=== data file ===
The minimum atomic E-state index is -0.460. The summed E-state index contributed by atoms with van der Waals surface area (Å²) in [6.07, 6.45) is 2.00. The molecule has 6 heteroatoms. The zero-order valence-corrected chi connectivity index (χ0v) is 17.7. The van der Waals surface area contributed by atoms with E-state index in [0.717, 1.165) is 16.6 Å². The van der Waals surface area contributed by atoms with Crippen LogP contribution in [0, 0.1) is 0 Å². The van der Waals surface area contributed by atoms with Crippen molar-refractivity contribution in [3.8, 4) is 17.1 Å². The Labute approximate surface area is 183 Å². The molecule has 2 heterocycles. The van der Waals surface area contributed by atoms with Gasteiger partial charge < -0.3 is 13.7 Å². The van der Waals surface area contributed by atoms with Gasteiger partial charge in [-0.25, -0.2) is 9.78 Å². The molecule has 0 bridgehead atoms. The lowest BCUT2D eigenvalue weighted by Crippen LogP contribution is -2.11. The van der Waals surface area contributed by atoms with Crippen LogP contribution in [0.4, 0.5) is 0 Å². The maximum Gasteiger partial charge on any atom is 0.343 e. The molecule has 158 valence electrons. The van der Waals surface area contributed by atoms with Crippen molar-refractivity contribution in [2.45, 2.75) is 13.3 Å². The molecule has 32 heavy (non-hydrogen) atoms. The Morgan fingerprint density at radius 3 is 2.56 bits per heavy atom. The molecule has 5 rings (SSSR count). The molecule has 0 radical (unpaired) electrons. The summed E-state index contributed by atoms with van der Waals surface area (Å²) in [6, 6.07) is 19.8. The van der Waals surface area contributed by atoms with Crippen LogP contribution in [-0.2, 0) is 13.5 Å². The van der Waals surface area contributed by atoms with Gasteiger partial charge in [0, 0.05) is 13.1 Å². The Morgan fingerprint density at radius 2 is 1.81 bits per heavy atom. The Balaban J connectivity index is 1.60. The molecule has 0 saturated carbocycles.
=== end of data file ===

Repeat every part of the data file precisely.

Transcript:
The minimum atomic E-state index is -0.460. The summed E-state index contributed by atoms with van der Waals surface area (Å²) in [6.07, 6.45) is 2.00. The molecule has 6 heteroatoms. The zero-order valence-corrected chi connectivity index (χ0v) is 17.7. The van der Waals surface area contributed by atoms with E-state index in [0.717, 1.165) is 16.6 Å². The van der Waals surface area contributed by atoms with Crippen LogP contribution in [0, 0.1) is 0 Å². The van der Waals surface area contributed by atoms with Crippen molar-refractivity contribution in [3.8, 4) is 17.1 Å². The Labute approximate surface area is 183 Å². The molecule has 2 heterocycles. The van der Waals surface area contributed by atoms with Gasteiger partial charge < -0.3 is 13.7 Å². The van der Waals surface area contributed by atoms with Gasteiger partial charge in [-0.25, -0.2) is 9.78 Å². The molecule has 0 bridgehead atoms. The lowest BCUT2D eigenvalue weighted by Crippen LogP contribution is -2.11. The van der Waals surface area contributed by atoms with Crippen LogP contribution in [0.4, 0.5) is 0 Å². The maximum Gasteiger partial charge on any atom is 0.343 e. The molecule has 158 valence electrons. The van der Waals surface area contributed by atoms with Crippen molar-refractivity contribution in [2.45, 2.75) is 13.3 Å². The molecule has 32 heavy (non-hydrogen) atoms. The Morgan fingerprint density at radius 3 is 2.56 bits per heavy atom. The molecule has 5 rings (SSSR count). The molecule has 0 radical (unpaired) electrons. The summed E-state index contributed by atoms with van der Waals surface area (Å²) in [6, 6.07) is 19.8. The van der Waals surface area contributed by atoms with Crippen LogP contribution in [-0.2, 0) is 13.5 Å². The van der Waals surface area contributed by atoms with Gasteiger partial charge in [0, 0.05) is 13.1 Å². The Morgan fingerprint density at radius 2 is 1.81 bits per heavy atom. The Balaban J connectivity index is 1.60. The molecule has 0 saturated carbocycles.